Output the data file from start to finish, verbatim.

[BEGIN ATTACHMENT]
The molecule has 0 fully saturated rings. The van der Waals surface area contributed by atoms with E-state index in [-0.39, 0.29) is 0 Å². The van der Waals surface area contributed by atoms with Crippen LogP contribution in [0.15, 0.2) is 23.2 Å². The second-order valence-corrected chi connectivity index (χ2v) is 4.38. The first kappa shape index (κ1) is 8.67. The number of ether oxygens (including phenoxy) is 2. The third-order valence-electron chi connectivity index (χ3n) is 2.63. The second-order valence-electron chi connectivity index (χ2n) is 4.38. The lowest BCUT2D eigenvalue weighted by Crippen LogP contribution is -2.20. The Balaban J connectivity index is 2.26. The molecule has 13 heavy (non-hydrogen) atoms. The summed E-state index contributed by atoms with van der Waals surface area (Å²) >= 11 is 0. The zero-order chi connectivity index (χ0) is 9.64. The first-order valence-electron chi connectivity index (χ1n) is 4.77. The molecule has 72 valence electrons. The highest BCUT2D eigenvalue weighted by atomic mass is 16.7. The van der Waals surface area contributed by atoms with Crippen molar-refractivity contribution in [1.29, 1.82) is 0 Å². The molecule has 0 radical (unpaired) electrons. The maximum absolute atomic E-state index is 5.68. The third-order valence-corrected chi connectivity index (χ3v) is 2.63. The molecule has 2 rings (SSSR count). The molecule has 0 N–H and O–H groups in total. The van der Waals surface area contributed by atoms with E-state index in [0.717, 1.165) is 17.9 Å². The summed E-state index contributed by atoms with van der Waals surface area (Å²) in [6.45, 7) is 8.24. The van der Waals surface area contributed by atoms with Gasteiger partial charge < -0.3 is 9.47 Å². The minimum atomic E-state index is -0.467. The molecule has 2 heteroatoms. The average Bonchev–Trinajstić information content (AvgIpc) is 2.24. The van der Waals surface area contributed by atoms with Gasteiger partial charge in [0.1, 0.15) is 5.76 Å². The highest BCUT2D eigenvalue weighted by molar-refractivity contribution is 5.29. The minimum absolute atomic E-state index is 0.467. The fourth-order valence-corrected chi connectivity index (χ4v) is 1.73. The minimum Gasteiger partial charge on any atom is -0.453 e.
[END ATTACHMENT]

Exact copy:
The molecule has 0 fully saturated rings. The van der Waals surface area contributed by atoms with E-state index in [-0.39, 0.29) is 0 Å². The van der Waals surface area contributed by atoms with Crippen LogP contribution in [0.15, 0.2) is 23.2 Å². The second-order valence-corrected chi connectivity index (χ2v) is 4.38. The first kappa shape index (κ1) is 8.67. The number of ether oxygens (including phenoxy) is 2. The third-order valence-electron chi connectivity index (χ3n) is 2.63. The second-order valence-electron chi connectivity index (χ2n) is 4.38. The lowest BCUT2D eigenvalue weighted by Crippen LogP contribution is -2.20. The Balaban J connectivity index is 2.26. The molecule has 13 heavy (non-hydrogen) atoms. The summed E-state index contributed by atoms with van der Waals surface area (Å²) >= 11 is 0. The zero-order chi connectivity index (χ0) is 9.64. The first-order valence-electron chi connectivity index (χ1n) is 4.77. The molecule has 72 valence electrons. The highest BCUT2D eigenvalue weighted by atomic mass is 16.7. The van der Waals surface area contributed by atoms with Crippen molar-refractivity contribution in [1.29, 1.82) is 0 Å². The molecule has 0 radical (unpaired) electrons. The maximum absolute atomic E-state index is 5.68. The third-order valence-corrected chi connectivity index (χ3v) is 2.63. The molecule has 2 rings (SSSR count). The molecule has 0 N–H and O–H groups in total. The van der Waals surface area contributed by atoms with E-state index in [0.717, 1.165) is 17.9 Å². The summed E-state index contributed by atoms with van der Waals surface area (Å²) in [6.45, 7) is 8.24. The van der Waals surface area contributed by atoms with Gasteiger partial charge < -0.3 is 9.47 Å². The minimum atomic E-state index is -0.467. The molecule has 2 heteroatoms. The average Bonchev–Trinajstić information content (AvgIpc) is 2.24. The van der Waals surface area contributed by atoms with Gasteiger partial charge in [0.1, 0.15) is 5.76 Å². The highest BCUT2D eigenvalue weighted by molar-refractivity contribution is 5.29. The minimum absolute atomic E-state index is 0.467. The fourth-order valence-corrected chi connectivity index (χ4v) is 1.73. The minimum Gasteiger partial charge on any atom is -0.453 e.